Shemekia Copeland is an American electric blues vocalist who has released ten albums and been presented with seven Blues Music Awards. She has performed thousands of gigs at clubs, festivals, and concert halls all over the world, and has appeared in films, on national television, NPR, and in magazines and newspapers. She’s sung with Eric Clapton, Bonnie Raitt, Keith Richards, Carlos Santana, Dr. John, James Cotton, and many others. She opened for The Rolling Stones and entertained U.S. troops in Iraq and Kuwait. Jeff Beck calls her “amazing.” Santana says, “She’s incandescent…a diamond.” In 2012, she performed with B.B. King, Mick Jagger, Buddy Guy, Trombone Shorty, Gary Clark, Jr., and others at the White House for President and Mrs. Obama. She has performed on PBS’s Austin City Limits and was recently the subject of a six-minute feature on the PBS News Hour. Currently, Copeland can be heard hosting her own popular daily blues radio show on SiriusXM’s Bluesville. Shemekia’s last performance at Freedom Hall was in 2019.


Mokoomba is a Zimbabwean musical group, originally from Chinotimba Township, Victoria Falls, Zimbabwe. The group sings in a number of languages including English, Luvale, Tonga, Nyanja, Ndebele, and Shona. Mokoomba takes its name from a Tonga word that connotes deep respect for the Zambezi River and the vibrant life along its banks.

In 2017 Mokoomba toured Luyando internationally, making stops at the Jazz and Heritage Festival in New Orleans, LA, The Kennedy Center in Washington, D.C., Norway’s Førde Festival, Canada’s Edmonton Folk Festival, and the Nuits d’Afrique festival in Montreal, CA. In 2018 they made their debut at the SXSW Festival in Austin, TX, and were nominated for a Songlines Award. They were also inducted into the Afropop Worldwide Hall of Fame at a ceremony honoring the 30th anniversary of the Peabody Award-Winning media organization Afropop Worldwide. Later in 2018, Mokoomba performed at Freedom Hall.


Ladysmith Black Mambazo is a South African male choral group singing in the local vocal styles of isicathamiya and mbube. They became known internationally after singing with Paul Simon on his 1986 album Graceland, and have won multiple awards, including five Grammy Awards, dedicating their fifth Grammy to the late former President Nelson Mandela.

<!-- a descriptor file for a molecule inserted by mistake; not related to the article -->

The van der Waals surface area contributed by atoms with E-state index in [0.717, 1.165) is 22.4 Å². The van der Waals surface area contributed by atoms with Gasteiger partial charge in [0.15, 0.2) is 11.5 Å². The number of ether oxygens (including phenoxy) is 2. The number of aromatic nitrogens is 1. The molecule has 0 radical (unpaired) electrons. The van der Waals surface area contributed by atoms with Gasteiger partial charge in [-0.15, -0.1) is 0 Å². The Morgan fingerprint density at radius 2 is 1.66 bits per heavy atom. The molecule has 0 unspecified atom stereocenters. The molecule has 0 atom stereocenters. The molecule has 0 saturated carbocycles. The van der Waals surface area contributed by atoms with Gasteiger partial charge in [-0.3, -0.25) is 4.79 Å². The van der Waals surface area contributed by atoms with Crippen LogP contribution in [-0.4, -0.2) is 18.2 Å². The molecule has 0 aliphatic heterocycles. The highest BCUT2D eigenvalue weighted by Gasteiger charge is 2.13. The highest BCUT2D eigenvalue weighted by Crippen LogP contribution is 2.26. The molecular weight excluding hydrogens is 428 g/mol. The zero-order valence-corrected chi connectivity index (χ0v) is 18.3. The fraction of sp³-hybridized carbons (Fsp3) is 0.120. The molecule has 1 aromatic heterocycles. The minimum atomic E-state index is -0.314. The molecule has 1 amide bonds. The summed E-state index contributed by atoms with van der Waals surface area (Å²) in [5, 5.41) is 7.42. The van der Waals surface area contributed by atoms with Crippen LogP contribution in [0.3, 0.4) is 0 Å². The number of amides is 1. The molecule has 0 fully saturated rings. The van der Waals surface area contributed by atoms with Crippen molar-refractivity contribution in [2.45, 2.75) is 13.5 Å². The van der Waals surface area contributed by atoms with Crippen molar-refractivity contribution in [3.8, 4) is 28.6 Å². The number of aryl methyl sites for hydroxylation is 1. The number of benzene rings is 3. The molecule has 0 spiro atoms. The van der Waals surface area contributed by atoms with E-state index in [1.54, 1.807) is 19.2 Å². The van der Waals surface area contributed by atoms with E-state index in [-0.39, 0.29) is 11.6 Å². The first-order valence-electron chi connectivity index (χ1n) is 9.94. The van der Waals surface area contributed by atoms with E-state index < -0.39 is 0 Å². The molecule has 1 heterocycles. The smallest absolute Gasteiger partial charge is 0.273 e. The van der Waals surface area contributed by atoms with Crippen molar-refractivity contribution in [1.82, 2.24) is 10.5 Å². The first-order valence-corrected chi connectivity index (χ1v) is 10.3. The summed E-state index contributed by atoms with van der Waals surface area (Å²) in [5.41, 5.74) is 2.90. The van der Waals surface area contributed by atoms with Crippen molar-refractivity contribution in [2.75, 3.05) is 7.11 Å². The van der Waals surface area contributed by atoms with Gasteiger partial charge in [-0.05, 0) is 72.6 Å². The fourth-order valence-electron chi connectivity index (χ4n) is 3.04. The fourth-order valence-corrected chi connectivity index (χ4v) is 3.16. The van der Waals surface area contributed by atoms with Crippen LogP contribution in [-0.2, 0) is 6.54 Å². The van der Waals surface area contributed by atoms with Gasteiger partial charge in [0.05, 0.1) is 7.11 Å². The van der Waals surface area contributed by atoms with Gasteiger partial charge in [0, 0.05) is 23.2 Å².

Over the years, they also collaborated with Dolly Parton, Josh Groban, Emmylou Harris, and more; the group appeared in the Michael Jackson film Moonwalker. In 1993, they accompanied Nelson Mandela to his Nobel peace prize ceremony in Oslo. Their theme for England’s 1995 Rugby World Cup campaign, a version of Swing Low, Sweet Chariot, reached No 15 in the UK singles charts, and a 1998 best-of compilation album reached No 2. They performed at Freedom Hall in 2017.


C.J. Chenier is the son of the great King of Zydeco, Clifton Chenier. His earliest musical influences were an eclectic mix of funk, soul, jazz, and Motown, and his first musical instruments were piano, tenor saxophone, and flute. In 1987, Chenier followed in his father’s footsteps and led the legendary Red Hot Louisiana band as an accordion performer and singer of zydeco, a blend of cajun and creole music. With five previous albums to his credit, by 1994, Chenier began to record for Chicago-based Alligator Records.

Today, C.J. continues to record and rack up honors and awards. This year, he is being honored along with his late friend, Clifford Antone, in the acclaimed Museum of the Gulf Coast’s Music Hall of Fame in the Golden Triangle; where he will join the likes of Janis Joplin, Tex Ritter, Percy Sledge, George Jones, Marcia Ball, Johnny Winter, The Big Bopper, ZZ Top and, of course, his father, Clifton Chenier. C.J.’s last performance at Freedom Hall was in 2015.


Freddy Cole was an American jazz singer and pianist whose recording career spanned almost 70 years. He was the brother of musicians Nat King Cole, Eddie Cole, and Ike Cole, father of Lionel Cole, and uncle of Natalie Cole and Carole Cole. He bore a vague physical resemblance and an uncanny musical resemblance to his brother, particularly in his velvety vocal delivery. Freddy was the more erudite brother, studying at the Juilliard School and the New England Conservatory in contrast to Nat’s high-school dropout status.

Cole was inducted into the Georgia Music Hall of Fame in 2007. His 2010 album, Freddy Cole Sings Mr. B, was nominated for the Grammy in the category Best Jazz Vocal Album. Later that year, Cole performed live on the Jerry Lewis MDA Telethon. His 2018 album, My Mood is You was also nominated for a Grammy for Best Jazz Vocal Album. Freddy Cole performed at Freedom Hall in 2013.


KoKo Taylor was an American singer whose style encompassed Chicago blues, electric blues, rhythm and blues, and soul-blues. She was known worldwide as the “Queen of the Blues”. She won her 29th Blues Music Award (for Traditional Female Blues Artist of The Year), making her the recipient of more Blues Music Awards than any other artist. In 2004 she received the NEA National Heritage Fellowship Award, which is among the highest honors given to an American artist. She won a Grammy in 1984 for her guest appearance on the compilation album Blues Explosion on Atlantic.

Over the course of her 40-plus-year career, Taylor received every award the blues world has to offer. On March 3, 1993, Chicago Mayor Richard M. Daley honored Taylor with a “Legend of The Year” Award and declared “Koko Taylor Day” throughout Chicago. In 1997, she was inducted into the Blues Foundation’s Hall of Fame. A year later, Chicago Magazine named her “Chicagoan of The Year” and, in 1999, Taylor received the Blues Foundation’s Lifetime Achievement Award. In 2009 Taylor performed in Washington, D.C. at The Kennedy Center Honors honoring Morgan Freeman. Koko performed several times at Freedom Hall. Her last performance was in 2005.